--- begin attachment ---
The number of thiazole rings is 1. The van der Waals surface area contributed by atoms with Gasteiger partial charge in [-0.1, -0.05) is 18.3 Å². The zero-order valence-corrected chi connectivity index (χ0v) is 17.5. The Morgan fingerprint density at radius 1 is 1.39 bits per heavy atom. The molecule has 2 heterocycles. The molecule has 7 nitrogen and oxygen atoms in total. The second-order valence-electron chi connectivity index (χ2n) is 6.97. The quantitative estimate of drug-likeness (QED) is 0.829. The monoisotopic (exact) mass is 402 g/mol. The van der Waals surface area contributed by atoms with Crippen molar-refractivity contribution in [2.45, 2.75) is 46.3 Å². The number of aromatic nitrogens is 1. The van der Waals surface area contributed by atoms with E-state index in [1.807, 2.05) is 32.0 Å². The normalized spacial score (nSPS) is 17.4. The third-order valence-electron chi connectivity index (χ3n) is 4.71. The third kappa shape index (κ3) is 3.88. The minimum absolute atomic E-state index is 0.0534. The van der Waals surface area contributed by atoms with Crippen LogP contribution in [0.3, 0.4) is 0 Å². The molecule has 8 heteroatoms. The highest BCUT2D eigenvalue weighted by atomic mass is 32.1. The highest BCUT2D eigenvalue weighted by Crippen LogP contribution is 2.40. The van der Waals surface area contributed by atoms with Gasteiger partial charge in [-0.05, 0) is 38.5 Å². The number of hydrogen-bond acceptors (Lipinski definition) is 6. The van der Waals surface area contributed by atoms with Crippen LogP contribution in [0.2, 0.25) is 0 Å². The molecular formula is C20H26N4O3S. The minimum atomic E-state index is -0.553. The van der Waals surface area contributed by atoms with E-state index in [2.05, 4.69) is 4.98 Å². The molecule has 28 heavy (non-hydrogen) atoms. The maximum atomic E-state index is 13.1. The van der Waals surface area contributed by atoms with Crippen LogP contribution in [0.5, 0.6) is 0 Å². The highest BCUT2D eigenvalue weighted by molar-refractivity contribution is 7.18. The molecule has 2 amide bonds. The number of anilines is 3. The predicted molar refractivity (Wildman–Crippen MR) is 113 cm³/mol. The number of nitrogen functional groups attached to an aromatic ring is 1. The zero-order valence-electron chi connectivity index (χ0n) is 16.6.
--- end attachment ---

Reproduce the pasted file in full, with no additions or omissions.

The number of thiazole rings is 1. The van der Waals surface area contributed by atoms with Gasteiger partial charge in [-0.1, -0.05) is 18.3 Å². The zero-order valence-corrected chi connectivity index (χ0v) is 17.5. The Morgan fingerprint density at radius 1 is 1.39 bits per heavy atom. The molecule has 2 heterocycles. The molecule has 7 nitrogen and oxygen atoms in total. The second-order valence-electron chi connectivity index (χ2n) is 6.97. The quantitative estimate of drug-likeness (QED) is 0.829. The monoisotopic (exact) mass is 402 g/mol. The van der Waals surface area contributed by atoms with Crippen molar-refractivity contribution in [2.45, 2.75) is 46.3 Å². The number of aromatic nitrogens is 1. The van der Waals surface area contributed by atoms with E-state index in [1.807, 2.05) is 32.0 Å². The normalized spacial score (nSPS) is 17.4. The third-order valence-electron chi connectivity index (χ3n) is 4.71. The third kappa shape index (κ3) is 3.88. The minimum absolute atomic E-state index is 0.0534. The van der Waals surface area contributed by atoms with Crippen LogP contribution in [0.3, 0.4) is 0 Å². The molecule has 8 heteroatoms. The highest BCUT2D eigenvalue weighted by atomic mass is 32.1. The highest BCUT2D eigenvalue weighted by Crippen LogP contribution is 2.40. The van der Waals surface area contributed by atoms with Gasteiger partial charge in [-0.05, 0) is 38.5 Å². The number of hydrogen-bond acceptors (Lipinski definition) is 6. The van der Waals surface area contributed by atoms with Crippen LogP contribution in [0.2, 0.25) is 0 Å². The molecular formula is C20H26N4O3S. The minimum atomic E-state index is -0.553. The van der Waals surface area contributed by atoms with E-state index in [2.05, 4.69) is 4.98 Å². The molecule has 28 heavy (non-hydrogen) atoms. The maximum atomic E-state index is 13.1. The van der Waals surface area contributed by atoms with Crippen LogP contribution in [0.5, 0.6) is 0 Å². The highest BCUT2D eigenvalue weighted by molar-refractivity contribution is 7.18. The molecule has 2 amide bonds. The number of anilines is 3. The predicted molar refractivity (Wildman–Crippen MR) is 113 cm³/mol. The number of nitrogen functional groups attached to an aromatic ring is 1. The zero-order valence-electron chi connectivity index (χ0n) is 16.6.